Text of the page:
The loss of a beloved pet can be a traumatic experience for a child, a lonely senior citizen or anyone who has cherished an animal companion. In many homes, a pet provides affection, friendship and loyalty. Thus, in time, the companion animal truly becomes an important member of the family.
Grief, which results from the death or loss of a pet, involves a difficult set of emotions and problems which may take time to work through. It wasn't too long ago that people did not believe that it was okay to grieve for an animal. Now psychologists and grief counselors recognize that sorrow for a pet is a very real emotion akin to grieving for a lost friend or relative.
A family veterinarian, who has helped to care for a pet, understands the emotional bond with a pet. Mourning the loss of a pet is normal and should not be a cause for embarrassment. Pet owners experience the same stages of loss that everyone undergoes after the loss of a beloved family member or friend, including denial, bargaining, anger, grief, and resolution. In some cases, the anxiety and sorrow over the loss of a beloved pet may be greater than that experienced at the death of a friend or relative and the pet owner need not feel guilty about it.
Guilt can arise when one has to determine if it is time to end the life of an animal that is in pain or distress, and has no hope of recovery even with the best of veterinary care. The veterinarian and the pet's family, including children, should understand and decide together to do what is most merciful for the pet and the family.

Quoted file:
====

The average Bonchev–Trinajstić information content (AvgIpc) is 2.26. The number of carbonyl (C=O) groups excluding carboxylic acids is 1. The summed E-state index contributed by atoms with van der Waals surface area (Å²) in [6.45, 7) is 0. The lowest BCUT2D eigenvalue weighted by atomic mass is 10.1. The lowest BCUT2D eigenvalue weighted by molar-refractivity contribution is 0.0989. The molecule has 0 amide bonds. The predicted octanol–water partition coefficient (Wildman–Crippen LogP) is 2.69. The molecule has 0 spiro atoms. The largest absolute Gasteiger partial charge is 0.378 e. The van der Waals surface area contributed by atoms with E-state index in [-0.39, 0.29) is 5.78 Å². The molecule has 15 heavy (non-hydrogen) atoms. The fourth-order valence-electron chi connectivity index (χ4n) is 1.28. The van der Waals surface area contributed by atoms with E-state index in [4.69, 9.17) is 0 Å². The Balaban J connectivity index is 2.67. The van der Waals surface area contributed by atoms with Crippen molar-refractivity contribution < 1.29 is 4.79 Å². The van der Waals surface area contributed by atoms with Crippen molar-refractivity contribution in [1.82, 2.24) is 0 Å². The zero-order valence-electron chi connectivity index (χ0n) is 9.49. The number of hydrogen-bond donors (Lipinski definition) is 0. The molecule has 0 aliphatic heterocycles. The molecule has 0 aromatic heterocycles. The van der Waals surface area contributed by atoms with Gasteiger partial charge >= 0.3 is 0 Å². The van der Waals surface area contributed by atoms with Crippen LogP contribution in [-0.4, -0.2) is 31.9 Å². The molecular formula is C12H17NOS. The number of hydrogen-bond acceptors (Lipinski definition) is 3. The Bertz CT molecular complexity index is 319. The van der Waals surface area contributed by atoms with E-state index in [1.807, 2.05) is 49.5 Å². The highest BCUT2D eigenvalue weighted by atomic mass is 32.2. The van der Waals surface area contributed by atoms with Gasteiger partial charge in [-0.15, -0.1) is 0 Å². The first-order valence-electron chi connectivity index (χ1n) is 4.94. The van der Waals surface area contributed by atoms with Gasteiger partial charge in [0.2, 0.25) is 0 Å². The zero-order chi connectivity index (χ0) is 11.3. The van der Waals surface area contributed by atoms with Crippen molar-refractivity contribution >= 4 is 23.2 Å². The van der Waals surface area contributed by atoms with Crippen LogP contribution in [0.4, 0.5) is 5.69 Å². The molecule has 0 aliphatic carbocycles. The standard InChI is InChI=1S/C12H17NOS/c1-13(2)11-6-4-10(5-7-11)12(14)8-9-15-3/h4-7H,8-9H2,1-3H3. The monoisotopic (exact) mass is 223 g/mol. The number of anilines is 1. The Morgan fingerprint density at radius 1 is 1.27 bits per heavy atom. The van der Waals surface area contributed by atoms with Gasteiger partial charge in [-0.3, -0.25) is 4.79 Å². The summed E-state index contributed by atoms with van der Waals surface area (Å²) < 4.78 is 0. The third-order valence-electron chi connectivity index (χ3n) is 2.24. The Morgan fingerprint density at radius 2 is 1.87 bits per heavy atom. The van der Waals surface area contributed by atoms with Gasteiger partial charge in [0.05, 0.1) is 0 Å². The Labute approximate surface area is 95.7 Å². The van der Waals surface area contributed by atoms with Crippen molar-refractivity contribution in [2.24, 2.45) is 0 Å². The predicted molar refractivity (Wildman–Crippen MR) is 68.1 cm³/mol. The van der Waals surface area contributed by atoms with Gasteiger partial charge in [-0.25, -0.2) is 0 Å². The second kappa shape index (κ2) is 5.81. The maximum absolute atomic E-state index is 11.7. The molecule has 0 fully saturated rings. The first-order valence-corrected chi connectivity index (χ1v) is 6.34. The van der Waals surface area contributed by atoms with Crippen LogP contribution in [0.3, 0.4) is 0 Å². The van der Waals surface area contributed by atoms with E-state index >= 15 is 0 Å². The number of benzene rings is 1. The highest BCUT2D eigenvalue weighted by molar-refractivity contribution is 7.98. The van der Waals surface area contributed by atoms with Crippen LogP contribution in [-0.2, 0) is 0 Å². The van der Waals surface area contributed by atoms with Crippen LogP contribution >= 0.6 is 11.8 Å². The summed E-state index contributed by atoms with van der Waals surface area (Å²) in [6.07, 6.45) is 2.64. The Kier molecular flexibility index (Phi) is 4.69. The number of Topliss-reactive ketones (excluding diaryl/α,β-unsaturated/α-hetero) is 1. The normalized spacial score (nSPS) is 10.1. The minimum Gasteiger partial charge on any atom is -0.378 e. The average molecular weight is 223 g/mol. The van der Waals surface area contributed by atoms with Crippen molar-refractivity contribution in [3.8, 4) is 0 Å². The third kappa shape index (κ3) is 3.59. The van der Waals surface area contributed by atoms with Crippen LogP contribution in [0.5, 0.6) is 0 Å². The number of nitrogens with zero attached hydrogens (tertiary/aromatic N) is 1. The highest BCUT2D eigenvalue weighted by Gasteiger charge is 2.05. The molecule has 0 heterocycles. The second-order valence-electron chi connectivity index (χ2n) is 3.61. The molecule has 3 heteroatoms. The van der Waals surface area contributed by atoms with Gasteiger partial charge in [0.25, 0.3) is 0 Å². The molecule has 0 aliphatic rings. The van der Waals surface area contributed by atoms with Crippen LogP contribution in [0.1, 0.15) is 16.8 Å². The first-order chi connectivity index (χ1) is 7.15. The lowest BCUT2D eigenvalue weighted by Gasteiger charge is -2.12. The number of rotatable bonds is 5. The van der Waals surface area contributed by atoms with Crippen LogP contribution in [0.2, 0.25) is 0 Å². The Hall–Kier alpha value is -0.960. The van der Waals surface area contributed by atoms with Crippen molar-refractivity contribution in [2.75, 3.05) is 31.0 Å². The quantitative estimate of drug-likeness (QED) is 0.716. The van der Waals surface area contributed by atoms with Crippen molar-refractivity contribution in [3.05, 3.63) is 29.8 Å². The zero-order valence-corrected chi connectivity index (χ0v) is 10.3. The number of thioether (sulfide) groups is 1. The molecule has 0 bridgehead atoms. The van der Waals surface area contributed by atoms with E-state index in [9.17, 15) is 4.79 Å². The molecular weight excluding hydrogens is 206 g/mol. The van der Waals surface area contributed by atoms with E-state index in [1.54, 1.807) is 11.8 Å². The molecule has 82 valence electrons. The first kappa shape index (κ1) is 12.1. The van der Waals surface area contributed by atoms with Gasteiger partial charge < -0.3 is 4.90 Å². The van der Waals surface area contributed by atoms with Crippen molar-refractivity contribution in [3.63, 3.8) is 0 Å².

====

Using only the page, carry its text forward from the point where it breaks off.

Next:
When a pet dies, burial or cremation are choices for disposal of the pet's body. The place of burial can vary from a backyard to a pet cemetery, depending on the size of the pet and the laws or ordinances of the family's community. When a pet's body is cremated, the family may ask the veterinarian to dispose of the ashes, or they may take them to scatter in a favorite place, or keep in an urn at the pet owner's home or pet cemetery.
Your local veterinarian may be able to help arrange a funeral service complete with casket, flowers and memorialization. Such a service can be an enormous comfort to the persons who loved the pet by helping them demonstrate their affection for the pet and accept the finality of their loss -- a necessary step in the recovery from grief.
There are many ways to memorialize a beloved pet -- placing flowers on its grave, installing a permanent marker or planting a tree. A good thing to do is to make a contribution of time or money to a local animal shelter, or to one of the many organizations that are trying to save the world's animals.
A local veterinarian or funeral director can provide advice in helping say good-bye when a beloved pet dies. Other resources for grief counseling or pet memorialization are: Pet Friends which offers trained counselors who provide compassionate telephone support for grieving pet owners (800-404-PETS), Cornell - Pet Loss Support Hotline (607-253-3932), American Veterinary Medical Association (www.avma.org), and Rainbow Bridge which features a chat room and pet memorials (www.rainbowbridge.com/).
(This article was prepared with research material from the New York State Veterinary Medical Society and Guideline Publications "Death of a Pet.")
© July 2002 / Updated June 2010